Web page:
Last time I mentioned the “second childhood” I’d enjoyed as a student of Japanese. It’s true — learning a foreign language as an adult is not so different from a child acquiring his first language, and there are many similarities between the two. For example, there’s word play, joining this word and that to see what happens as you explore the boundaries of grammar and vocabulary. While native speakers of a given language are shackled by social rules and expectations, new learners are free to be creative since they don’t yet know what can’t be said. This is where we get phrases like “happiness blows on me” (a shampoo marketing tag line) and “Happy Ice Cream!” (what a kid says when they accidentally say the same thing as their friend) and sports drink named Pocari Sweat. Back when I was an ESL teacher, I had a lot of evening classes teaching English to elementary school kids, and many of the silly jokes they would come up were very amusing to the as-yet unsophisticated Japanese part of my brain. One such joke is Inochi kakeru? (EE-no-chi ka-KEH-roo? 命かける？), which means “Would you bet your life on that?” Since the word kakeru could also mean “to be able to write,” the phrase could be alternately taken to mean “Can you write the kanji for ‘life’?” (命書ける？) which the other person must promptly demonstrate. I had never heard this joke and laughed heartily at it, although it’s about as funny as a screen door on a submarine to Japanese who grew up here. Learning a foreign language is fun because it’s one of the few situations where you can act like a child without being self-conscious about it.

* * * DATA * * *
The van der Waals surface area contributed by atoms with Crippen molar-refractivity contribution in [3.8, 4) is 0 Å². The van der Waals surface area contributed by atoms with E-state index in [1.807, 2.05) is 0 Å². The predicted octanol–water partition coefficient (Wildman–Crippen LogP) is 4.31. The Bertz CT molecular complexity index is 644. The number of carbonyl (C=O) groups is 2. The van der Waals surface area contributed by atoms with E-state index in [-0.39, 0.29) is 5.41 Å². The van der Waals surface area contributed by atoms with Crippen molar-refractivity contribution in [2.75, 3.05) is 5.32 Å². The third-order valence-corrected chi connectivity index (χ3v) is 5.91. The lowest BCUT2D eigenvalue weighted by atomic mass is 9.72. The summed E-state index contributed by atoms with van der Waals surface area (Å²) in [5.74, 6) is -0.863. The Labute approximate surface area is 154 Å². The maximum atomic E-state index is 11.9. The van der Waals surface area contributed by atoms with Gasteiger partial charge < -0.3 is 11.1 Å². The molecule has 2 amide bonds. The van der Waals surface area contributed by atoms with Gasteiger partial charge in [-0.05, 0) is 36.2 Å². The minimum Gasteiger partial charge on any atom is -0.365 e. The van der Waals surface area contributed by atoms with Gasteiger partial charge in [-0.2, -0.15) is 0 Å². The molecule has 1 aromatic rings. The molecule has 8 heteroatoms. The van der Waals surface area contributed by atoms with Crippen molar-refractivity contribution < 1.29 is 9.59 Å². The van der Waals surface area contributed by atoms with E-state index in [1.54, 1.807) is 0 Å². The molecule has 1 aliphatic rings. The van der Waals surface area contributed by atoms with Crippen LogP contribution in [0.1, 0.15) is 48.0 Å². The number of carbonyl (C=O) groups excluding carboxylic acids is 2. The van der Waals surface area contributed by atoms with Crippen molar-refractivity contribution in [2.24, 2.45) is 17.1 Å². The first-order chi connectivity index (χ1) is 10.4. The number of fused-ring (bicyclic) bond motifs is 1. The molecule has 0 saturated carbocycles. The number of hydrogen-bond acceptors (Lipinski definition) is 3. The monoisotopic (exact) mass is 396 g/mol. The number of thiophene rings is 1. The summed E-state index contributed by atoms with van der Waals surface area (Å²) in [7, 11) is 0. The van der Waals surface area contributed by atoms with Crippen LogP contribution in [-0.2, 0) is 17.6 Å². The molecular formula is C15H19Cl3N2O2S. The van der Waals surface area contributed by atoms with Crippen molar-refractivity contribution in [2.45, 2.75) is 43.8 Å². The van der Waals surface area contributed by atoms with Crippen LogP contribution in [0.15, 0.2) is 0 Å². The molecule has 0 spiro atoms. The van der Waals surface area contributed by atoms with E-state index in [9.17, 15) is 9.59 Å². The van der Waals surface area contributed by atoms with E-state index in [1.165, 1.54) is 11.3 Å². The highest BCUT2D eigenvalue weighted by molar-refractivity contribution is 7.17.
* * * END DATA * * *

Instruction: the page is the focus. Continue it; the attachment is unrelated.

Autumn is upon us in Japan, and that means one thing: School Sports Day, a special event held at all elementary schools where kids run relays, do tug-of war, have egg toss competitions, perform dances or brass band numbers that they’ve been practicing for months, and so on. (The band at my daughter’s school plays the Space Battleship Yamato/Star Blazers theme every year without fail.) Tomorrow is our turn to “oo” and “ah” at our daughter’s school as the kids celebrate youth and sports, and we’ve got everything ready, from folding chairs to cameras to bento. Companies know that parents are really “oya-baka” (“parent-fools” who go ga-ga over their own kids), and target them with new devices that will allow them to record their children for posterity. The newest offering from Panasonic promises to put “full hi-vision into Mama’s hand” with a small video camera that records 1920×1080 resolution video on SD cards. I’m not sure if smaller electronics are considered a feature for mothers rather than fathers, or if Panasonic is being smart by aiming at the person who controls the household’s purse strings (as women usually do in Japan), but it’s a darned nice video camera, anyway. (Click here to see this year’s commercial. Flash required.)
Recently the Toyota Prius had its 10th anniversary as a shipping product, and to celebrate, Toyota licensed the characters of Osamu Tezuka to promote the successful car. As the creator of many of the early smash hits in manga and animation, Tezuka holds a special place in Japan today as the”God of Manga.” He created his first manga at the age of nine, and went on to pen over 150,000 pages during his lifetime. He’s credited with inventing the famous large eyes seen in Japanese animation, although he was just imitating Walt Disney and Betty Boop, and he was the first person to successfully bring animation of manga-style images to the television screen. The list of his contributions to Japan’s manga and anime world are long, including Jungle Emperor Leo (aka Kimba the White Lion), Tetsuwan Atom (Astro Boy), Hi no Tori (the Phoenix, one of my all-time favorites), biographical stories about the lives of Buddha and Beethoven, and the long-running Black Jack. Stanley Kubrick was a fan of Tezuka and wanted him on the design staff for 2001: A Space Odyssey, but the artist couldn’t take the time away from his comics drawing.